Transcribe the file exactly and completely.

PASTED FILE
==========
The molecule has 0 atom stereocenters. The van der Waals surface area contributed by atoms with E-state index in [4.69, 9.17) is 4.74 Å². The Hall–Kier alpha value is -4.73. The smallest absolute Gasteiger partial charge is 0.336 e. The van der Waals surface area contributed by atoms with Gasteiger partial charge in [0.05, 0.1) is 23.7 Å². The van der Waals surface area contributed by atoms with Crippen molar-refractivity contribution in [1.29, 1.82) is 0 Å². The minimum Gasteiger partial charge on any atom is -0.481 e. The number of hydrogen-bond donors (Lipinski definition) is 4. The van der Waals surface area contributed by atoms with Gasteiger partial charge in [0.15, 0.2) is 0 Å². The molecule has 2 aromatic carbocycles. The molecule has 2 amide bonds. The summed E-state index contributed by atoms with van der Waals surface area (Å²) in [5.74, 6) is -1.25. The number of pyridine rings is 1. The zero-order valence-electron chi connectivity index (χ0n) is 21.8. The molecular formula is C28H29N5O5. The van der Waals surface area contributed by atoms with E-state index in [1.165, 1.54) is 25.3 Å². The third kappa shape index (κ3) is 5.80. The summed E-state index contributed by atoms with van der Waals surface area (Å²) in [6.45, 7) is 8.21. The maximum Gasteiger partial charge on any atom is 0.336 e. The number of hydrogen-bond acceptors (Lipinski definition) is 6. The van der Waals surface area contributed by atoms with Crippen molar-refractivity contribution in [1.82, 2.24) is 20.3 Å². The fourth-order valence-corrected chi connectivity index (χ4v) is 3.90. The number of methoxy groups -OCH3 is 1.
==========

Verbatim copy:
The molecule has 0 atom stereocenters. The van der Waals surface area contributed by atoms with E-state index in [4.69, 9.17) is 4.74 Å². The Hall–Kier alpha value is -4.73. The smallest absolute Gasteiger partial charge is 0.336 e. The van der Waals surface area contributed by atoms with Gasteiger partial charge in [0.05, 0.1) is 23.7 Å². The van der Waals surface area contributed by atoms with Crippen molar-refractivity contribution in [1.29, 1.82) is 0 Å². The minimum Gasteiger partial charge on any atom is -0.481 e. The number of hydrogen-bond donors (Lipinski definition) is 4. The van der Waals surface area contributed by atoms with Gasteiger partial charge in [0.15, 0.2) is 0 Å². The molecule has 2 aromatic carbocycles. The molecule has 2 amide bonds. The summed E-state index contributed by atoms with van der Waals surface area (Å²) in [5.74, 6) is -1.25. The number of pyridine rings is 1. The zero-order valence-electron chi connectivity index (χ0n) is 21.8. The molecular formula is C28H29N5O5. The van der Waals surface area contributed by atoms with E-state index in [1.165, 1.54) is 25.3 Å². The third kappa shape index (κ3) is 5.80. The summed E-state index contributed by atoms with van der Waals surface area (Å²) in [6.45, 7) is 8.21. The maximum Gasteiger partial charge on any atom is 0.336 e. The number of hydrogen-bond acceptors (Lipinski definition) is 6. The van der Waals surface area contributed by atoms with Crippen molar-refractivity contribution in [1.82, 2.24) is 20.3 Å². The fourth-order valence-corrected chi connectivity index (χ4v) is 3.90. The number of methoxy groups -OCH3 is 1.